February 2015 Issue #62  Kudos, Trade Shows and Flamingos -  by John Friel 



Props galore to MANTS, 2015's first trade show and the east coast's premier green event, held last month in Baltimore. It seems to get bigger & better each year. 
But flamingos? That must concern our Florida location, right? Nope. MANTS
was infested with big pink birds. Blame
it on Janet Draper, MidAtlantic Director
of the Perennial Plant Association, who coined the phrase "The flock is gathering!" to trumpet the PPA's upcoming National Symposium - also in Baltimore, in July. More below.

Flamingoriole...because it's Baltimore.





Our new greenhouses are buttoned up and battened down for their first winter with new benches cradling newly-divided grasses making new roots & new blades for your spring & summer shipments. No flamingos, but liners are taking wing. Our cartons, cages, racks and tractor-trailers are on the road, laden with lovelies, bound for glory everywhere from New Jersey to Toronto to Oklahoma, where the wind comes sweepin' down the plain. Wherever you call home, our trays will roam. Your range is in our range.


How's your Latin? Are you a genus genius? At our MANTS booth, Latin lovers won spiffy ECG jackets and polo shirts by naming most of the seven genera in the big pot pictured here. Some came close, but nobody nailed them all. The quiz was easier, and harder, than it could have been.We only asked for genus, not specific epithet or cultivar. But the plants were dried, ergo a bit less recognizable, and our cagey VP Al Mueller snuck in a trick question. The answers: CalamagrostisHakonechloa,
Perovskia, and one we don't grow:
Phoenicopterus. It's a tad obscure, and probably not hardy here in Zone 6. Hoity-toity gardeners and designers find it tacky and refuse to use it, hardy or not. Did you Google it yet? Heh... It's the pink one.


"I didn't realize MANTS was so big! I knew it was big, but not THAT big!"
-- Jen Polanz, Ball Publishing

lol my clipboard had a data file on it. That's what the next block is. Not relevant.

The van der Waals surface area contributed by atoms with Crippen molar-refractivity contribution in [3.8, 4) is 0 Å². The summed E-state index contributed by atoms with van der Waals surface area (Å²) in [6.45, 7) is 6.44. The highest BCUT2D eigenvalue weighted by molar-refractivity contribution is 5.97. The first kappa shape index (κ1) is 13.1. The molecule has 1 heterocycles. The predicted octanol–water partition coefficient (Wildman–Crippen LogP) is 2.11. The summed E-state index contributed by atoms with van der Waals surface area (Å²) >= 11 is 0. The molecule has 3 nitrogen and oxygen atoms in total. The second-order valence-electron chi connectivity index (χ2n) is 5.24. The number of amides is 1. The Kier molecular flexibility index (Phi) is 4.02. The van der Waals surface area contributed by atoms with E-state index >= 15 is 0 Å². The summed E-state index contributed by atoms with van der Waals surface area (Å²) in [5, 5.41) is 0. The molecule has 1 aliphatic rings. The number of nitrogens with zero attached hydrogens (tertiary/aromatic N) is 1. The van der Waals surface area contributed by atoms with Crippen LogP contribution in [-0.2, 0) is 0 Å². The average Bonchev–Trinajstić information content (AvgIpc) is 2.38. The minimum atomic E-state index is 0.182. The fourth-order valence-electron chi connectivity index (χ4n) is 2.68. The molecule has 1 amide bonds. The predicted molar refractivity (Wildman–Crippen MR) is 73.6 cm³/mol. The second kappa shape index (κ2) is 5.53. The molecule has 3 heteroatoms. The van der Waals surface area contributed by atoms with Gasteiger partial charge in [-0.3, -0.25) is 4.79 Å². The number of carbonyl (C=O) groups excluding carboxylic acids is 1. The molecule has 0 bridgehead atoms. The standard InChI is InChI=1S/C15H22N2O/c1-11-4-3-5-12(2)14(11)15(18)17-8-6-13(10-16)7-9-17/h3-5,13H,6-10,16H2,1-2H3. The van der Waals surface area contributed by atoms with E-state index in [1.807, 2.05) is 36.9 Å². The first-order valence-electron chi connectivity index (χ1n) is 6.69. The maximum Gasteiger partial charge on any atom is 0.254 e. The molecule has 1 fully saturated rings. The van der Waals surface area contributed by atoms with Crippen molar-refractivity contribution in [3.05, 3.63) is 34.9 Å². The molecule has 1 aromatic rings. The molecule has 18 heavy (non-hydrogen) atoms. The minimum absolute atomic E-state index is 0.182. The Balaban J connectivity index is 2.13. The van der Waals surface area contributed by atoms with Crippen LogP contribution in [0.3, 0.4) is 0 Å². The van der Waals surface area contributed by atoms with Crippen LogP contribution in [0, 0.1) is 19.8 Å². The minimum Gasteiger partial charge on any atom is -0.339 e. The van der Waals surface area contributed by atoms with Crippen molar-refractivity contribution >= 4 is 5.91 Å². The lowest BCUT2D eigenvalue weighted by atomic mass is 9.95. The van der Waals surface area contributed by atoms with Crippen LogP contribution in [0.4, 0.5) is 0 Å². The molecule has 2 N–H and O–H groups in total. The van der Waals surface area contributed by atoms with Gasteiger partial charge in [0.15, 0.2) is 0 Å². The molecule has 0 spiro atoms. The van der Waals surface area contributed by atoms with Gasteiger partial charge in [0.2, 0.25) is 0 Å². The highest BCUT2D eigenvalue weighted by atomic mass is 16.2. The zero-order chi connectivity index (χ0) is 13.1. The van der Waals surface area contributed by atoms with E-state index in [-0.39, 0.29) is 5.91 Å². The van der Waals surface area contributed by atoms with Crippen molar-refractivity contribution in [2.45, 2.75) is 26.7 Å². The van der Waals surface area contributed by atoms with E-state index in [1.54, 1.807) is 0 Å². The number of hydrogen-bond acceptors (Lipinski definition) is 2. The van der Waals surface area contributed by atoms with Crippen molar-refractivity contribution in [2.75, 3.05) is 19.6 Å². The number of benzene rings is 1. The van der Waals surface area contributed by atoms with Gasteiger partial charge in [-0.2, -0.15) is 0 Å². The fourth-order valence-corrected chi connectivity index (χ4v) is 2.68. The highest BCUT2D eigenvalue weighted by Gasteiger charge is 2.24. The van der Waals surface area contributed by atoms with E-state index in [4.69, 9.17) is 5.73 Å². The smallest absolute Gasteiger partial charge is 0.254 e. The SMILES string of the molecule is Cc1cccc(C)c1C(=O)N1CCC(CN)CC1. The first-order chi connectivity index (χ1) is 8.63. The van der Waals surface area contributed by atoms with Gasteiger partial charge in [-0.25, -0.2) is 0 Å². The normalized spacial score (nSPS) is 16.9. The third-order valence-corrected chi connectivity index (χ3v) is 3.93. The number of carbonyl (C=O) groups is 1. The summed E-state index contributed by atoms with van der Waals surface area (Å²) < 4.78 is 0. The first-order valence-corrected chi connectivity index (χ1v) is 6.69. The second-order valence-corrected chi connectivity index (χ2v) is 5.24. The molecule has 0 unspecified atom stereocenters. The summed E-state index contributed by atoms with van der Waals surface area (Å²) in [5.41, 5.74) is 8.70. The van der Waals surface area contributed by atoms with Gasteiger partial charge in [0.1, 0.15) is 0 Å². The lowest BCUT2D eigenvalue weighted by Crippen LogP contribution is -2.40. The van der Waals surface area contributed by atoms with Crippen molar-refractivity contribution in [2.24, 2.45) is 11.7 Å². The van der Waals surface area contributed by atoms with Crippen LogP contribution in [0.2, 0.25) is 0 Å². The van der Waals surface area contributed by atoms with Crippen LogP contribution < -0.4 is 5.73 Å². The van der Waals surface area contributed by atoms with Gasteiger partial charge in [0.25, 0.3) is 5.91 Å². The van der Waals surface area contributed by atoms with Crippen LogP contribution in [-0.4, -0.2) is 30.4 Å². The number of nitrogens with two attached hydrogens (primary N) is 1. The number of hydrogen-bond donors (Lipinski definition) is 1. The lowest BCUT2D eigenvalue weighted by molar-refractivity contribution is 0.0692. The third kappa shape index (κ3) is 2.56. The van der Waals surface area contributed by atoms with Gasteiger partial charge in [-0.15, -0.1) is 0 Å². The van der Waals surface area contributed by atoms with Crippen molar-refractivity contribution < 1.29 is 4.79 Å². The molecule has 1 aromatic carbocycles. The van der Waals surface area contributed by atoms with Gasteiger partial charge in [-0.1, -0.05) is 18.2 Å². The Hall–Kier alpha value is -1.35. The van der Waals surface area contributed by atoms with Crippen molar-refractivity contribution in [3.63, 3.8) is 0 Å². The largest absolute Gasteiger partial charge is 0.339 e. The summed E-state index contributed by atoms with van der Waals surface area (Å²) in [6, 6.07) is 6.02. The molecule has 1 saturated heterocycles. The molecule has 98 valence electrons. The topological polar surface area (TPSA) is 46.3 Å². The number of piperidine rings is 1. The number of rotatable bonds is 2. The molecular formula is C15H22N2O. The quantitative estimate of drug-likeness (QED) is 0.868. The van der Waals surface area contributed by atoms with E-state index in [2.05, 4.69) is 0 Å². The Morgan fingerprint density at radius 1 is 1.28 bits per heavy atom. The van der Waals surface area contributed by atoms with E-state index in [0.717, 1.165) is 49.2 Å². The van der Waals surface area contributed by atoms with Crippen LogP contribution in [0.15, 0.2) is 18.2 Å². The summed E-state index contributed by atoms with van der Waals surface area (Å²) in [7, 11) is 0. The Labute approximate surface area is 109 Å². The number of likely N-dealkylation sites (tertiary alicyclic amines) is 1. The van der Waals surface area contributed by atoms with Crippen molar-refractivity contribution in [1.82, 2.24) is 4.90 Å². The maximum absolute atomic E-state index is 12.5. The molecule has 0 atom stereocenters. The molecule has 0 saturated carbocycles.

"This is a great show! I think this is the best show I've ever been to in this country!"
-- Gary Doerr, Blooms of Bressingham




Wild flamingos are pink because they eat brine shrimp, rich in beta carotene. Flamingos in zoos, and farmed salmon, are pink because they're fed a chemical, canthaxanthin, which some people ingest in search of an artificial tan; but it often turns them oddly orange. Sounds like a certain Congressman from Ohio, doesn't it? 





Carex pensylvanica: Native Wonder-ful! A true star of our Native Wonders™ collection, "Pennsylvania sedge" is in chronically short supply. This shade-loving lawn alternative is much in demand for installations large, small and in-between that call for native American species. It's a quick but manageable spreader with rich green undulating blades. Get it while you can: When the 50's on Availability now are gone, they won't be back til August!


Carex pensylvanica August 2013 at Mount Cuba Center

The same Carex pensylvanica planting, 11 months later


February, often a wet month, is appropriately shared by two wet signs.

Pisces: you'll get along swimmingly with Aquarius. But don't take the bait and get fresh with Libra, or your scales will end up on her scales at the seafood counter.






Is there a more famous perennial than Hemerocallis 'Stella de Oro'
? It's the one daylily most gardeners know by name. Its vivid blooms and carefree performance made it an instant staple when Walter Jablonski introduced it in 1975.

When it comes to splendid sequels to a famous original, only "Godfather II" can match Hemerocallis 'Happy Returns', a 'Stella' offspring released by Dr. Darrell Apps in 1986. It lives up to its name with lemon-yellow blooms from June to frost.

Try our hefty 36s, and you'll see why these are the only two daylilies we grow - and why they account for most of the sales in the whole genus. It's an offer you shouldn't refuse.
Hemerocallis 'Stella dOro'
Hemerocallis 'Stella de Oro'
Hemerocallis 'Stella de Oro'
Hemerocallis 'Stella de Oro'


Mark your calendar: If you missed us at GSHE in Mobile, come see us at New England Grows in Boston, February 4-6. Mark it in red: the PPA National Symposium flocks into Baltimore this July 27 - August 1. At the PPA booth at MANTS, I was accosted by a couple of puffed-up flamingos and forced to join that infamous big-haired cult, the Baltimore Hons. It was tacky, tasteless, mortifying, and... fun, Hon.






John Friel  

Marketing Manager    


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